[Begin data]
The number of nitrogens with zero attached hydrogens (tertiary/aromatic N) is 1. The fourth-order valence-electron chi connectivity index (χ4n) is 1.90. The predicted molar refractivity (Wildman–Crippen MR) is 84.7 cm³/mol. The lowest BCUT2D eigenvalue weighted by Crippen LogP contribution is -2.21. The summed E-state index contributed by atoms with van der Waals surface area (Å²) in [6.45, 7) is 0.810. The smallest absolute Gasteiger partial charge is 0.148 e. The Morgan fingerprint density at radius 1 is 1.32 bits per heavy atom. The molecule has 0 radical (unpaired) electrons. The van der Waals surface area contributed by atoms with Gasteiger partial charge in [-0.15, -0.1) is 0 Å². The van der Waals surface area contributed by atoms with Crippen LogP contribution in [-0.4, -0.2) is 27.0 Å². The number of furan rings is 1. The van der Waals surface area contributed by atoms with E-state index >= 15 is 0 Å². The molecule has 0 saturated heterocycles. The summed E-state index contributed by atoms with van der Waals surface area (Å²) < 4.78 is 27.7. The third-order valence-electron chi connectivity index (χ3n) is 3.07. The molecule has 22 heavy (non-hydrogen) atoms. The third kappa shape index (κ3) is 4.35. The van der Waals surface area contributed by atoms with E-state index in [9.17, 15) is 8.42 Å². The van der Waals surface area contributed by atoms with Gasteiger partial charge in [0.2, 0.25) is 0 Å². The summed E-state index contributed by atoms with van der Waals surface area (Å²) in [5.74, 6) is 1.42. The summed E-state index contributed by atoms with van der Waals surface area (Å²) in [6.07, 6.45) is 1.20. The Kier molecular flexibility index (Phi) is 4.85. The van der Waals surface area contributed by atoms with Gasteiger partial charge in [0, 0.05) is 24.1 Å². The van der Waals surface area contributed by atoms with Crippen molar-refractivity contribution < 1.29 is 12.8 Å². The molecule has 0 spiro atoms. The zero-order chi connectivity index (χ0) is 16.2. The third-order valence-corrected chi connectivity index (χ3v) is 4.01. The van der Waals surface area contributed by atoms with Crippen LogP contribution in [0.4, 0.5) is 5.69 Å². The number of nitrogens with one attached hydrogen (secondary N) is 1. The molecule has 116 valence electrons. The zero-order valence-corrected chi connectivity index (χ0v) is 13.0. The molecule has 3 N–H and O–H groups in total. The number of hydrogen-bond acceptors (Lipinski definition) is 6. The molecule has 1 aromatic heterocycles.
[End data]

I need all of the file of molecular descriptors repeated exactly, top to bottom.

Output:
The number of nitrogens with zero attached hydrogens (tertiary/aromatic N) is 1. The fourth-order valence-electron chi connectivity index (χ4n) is 1.90. The predicted molar refractivity (Wildman–Crippen MR) is 84.7 cm³/mol. The lowest BCUT2D eigenvalue weighted by Crippen LogP contribution is -2.21. The summed E-state index contributed by atoms with van der Waals surface area (Å²) in [6.45, 7) is 0.810. The smallest absolute Gasteiger partial charge is 0.148 e. The Morgan fingerprint density at radius 1 is 1.32 bits per heavy atom. The molecule has 0 radical (unpaired) electrons. The van der Waals surface area contributed by atoms with Gasteiger partial charge in [-0.15, -0.1) is 0 Å². The van der Waals surface area contributed by atoms with Crippen LogP contribution in [-0.4, -0.2) is 27.0 Å². The number of furan rings is 1. The van der Waals surface area contributed by atoms with E-state index >= 15 is 0 Å². The molecule has 0 saturated heterocycles. The summed E-state index contributed by atoms with van der Waals surface area (Å²) < 4.78 is 27.7. The third-order valence-electron chi connectivity index (χ3n) is 3.07. The molecule has 22 heavy (non-hydrogen) atoms. The third kappa shape index (κ3) is 4.35. The van der Waals surface area contributed by atoms with E-state index in [9.17, 15) is 8.42 Å². The van der Waals surface area contributed by atoms with Gasteiger partial charge in [0.2, 0.25) is 0 Å². The summed E-state index contributed by atoms with van der Waals surface area (Å²) in [5.74, 6) is 1.42. The summed E-state index contributed by atoms with van der Waals surface area (Å²) in [6.07, 6.45) is 1.20. The Kier molecular flexibility index (Phi) is 4.85. The van der Waals surface area contributed by atoms with Gasteiger partial charge in [0, 0.05) is 24.1 Å². The van der Waals surface area contributed by atoms with Crippen molar-refractivity contribution < 1.29 is 12.8 Å². The molecule has 0 spiro atoms. The zero-order chi connectivity index (χ0) is 16.2. The third-order valence-corrected chi connectivity index (χ3v) is 4.01. The van der Waals surface area contributed by atoms with Crippen LogP contribution in [0.4, 0.5) is 5.69 Å². The number of nitrogens with one attached hydrogen (secondary N) is 1. The molecule has 116 valence electrons. The zero-order valence-corrected chi connectivity index (χ0v) is 13.0. The molecule has 3 N–H and O–H groups in total. The number of hydrogen-bond acceptors (Lipinski definition) is 6. The molecule has 1 aromatic heterocycles.